“Pregnant woman” by Nursing Schools Near Me

The US Will Finally Address Its Horrifically High Maternal Mortality Rates

It has become a well-established, tragic fact that maternal mortality rates — how often women die during or immediately after giving birth, that is — have been, overall, on the rise in the United States for at least 30 years. Why is this the case?

Thanks to a landmark bill signed into law by President Trump, we may finally get a meaningful answer — and, more importantly, see tangible solutions to this crisis in the near future.

The Preventing Maternal Mortality Deaths Act will allocate $50 million in grants to be distributed over the next five years. Experts have lauded the bill as a “major step” toward curbing these preventable deaths.

Traditionally, infant and maternal mortality rates are viewed as a baseline for a nation’s level of development, as well as overall citizen health. Unfortunately, data continues to show that the U.S. has been at the forefront of developed nations for many years when it comes to maternal mortality. Meanwhile, most of the developed world has experienced declining rates.

Varying studies dispute the figures. CDC data from 2015 puts the toll at 18 American women per 100,000 dying from live birth; however, a more expansive study, which considers a wider range of birth-related deaths, suggests that the number of deaths linked to giving birth is closer to 26.4 deaths per 100,000 in the U.S.

By comparison, the UK has 9.2, Spain 5.6 and Finland 3.8 maternal deaths per 100,000, according to this second analysis.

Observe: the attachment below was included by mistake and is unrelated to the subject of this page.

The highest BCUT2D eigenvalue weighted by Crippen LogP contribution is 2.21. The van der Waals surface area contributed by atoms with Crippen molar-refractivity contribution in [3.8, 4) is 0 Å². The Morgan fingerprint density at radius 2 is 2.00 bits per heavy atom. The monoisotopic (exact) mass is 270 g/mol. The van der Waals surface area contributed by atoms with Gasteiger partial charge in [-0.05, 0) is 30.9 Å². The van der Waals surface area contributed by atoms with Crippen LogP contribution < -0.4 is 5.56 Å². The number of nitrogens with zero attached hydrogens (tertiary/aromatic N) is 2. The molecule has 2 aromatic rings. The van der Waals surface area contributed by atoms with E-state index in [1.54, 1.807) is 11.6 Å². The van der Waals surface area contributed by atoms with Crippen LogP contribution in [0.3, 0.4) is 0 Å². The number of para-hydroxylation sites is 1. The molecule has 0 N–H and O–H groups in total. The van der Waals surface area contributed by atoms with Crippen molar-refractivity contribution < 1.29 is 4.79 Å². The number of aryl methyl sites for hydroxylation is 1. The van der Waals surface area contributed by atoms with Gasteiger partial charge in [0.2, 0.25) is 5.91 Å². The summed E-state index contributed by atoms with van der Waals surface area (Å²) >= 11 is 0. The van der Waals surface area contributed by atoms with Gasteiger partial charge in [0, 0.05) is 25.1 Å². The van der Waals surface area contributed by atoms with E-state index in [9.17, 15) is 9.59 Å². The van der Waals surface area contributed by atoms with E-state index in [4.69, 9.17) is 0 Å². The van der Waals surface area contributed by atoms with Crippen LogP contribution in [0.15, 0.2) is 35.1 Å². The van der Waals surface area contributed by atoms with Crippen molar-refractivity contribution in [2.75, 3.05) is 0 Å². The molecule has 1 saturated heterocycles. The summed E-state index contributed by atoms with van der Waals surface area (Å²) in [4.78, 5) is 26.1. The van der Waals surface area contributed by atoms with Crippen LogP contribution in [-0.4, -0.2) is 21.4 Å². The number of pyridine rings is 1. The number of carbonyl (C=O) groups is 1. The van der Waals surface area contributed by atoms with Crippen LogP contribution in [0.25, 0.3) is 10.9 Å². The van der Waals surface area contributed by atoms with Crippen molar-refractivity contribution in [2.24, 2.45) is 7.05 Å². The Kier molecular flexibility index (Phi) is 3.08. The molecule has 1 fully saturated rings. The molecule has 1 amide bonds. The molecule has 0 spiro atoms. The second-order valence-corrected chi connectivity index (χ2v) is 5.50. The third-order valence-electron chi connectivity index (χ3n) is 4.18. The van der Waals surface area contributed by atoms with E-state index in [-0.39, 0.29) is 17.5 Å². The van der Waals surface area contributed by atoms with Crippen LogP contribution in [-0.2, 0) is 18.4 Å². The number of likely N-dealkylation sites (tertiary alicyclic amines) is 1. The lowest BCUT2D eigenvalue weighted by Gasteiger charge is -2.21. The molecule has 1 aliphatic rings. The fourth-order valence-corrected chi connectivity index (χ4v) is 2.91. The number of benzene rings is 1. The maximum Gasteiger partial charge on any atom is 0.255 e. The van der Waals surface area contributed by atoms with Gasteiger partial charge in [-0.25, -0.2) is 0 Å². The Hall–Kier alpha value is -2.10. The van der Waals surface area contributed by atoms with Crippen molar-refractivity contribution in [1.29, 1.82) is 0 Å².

Regardless of which estimate is most accurate, these statistics illustrate a profoundly concerning state of affairs in what is otherwise one of the most affluent, developed nations on the planet.

Digging deeper, though, another alarming reality emerges: Women of color are far more likely to die from live child birth than white women are.

For black women, per the CDC, the maternal mortality rate is 40 women per 100,000 compared to 12.4 per 100,000 for white women. Other women of color collectively experience 17.8 deaths per 100,000. This makes it unavoidably clear: Although American women generally experience an unusually high rate of maternal deaths, black women are dying far more frequently from childbirth.

And this finding indicates that race as a factor is, in no small way, crucial to understanding and solving this crisis.

Existing science shows that for black Americans, there’s a deeply racial bias that comes with their health care experience. One study, for example, found a surprisingly high number of medical students and residents — one half — agreed with at least one false statement about black patients, including that black people have thicker skin or that their blood coagulates more readily than that of white patients. Another study shows how medical staff often possess an “unconscious” bias against black patients, which in turn results in less time spent on doctor-patient interaction and fosters poor communication.

When it comes to obtaining prenatal care, socioeconomic factors like these significantly influence whether pregnancies and births face complications.

Though it’s shameful that the U.S. should be lacking so severely in this basic area of health care, the Preventing Maternal Mortality Deaths Act — although overdue — will finally spare women from wholly unnecessary deaths.

Writing about various things (mostly politics & social issues) for more than six years. Freelancer for hire.

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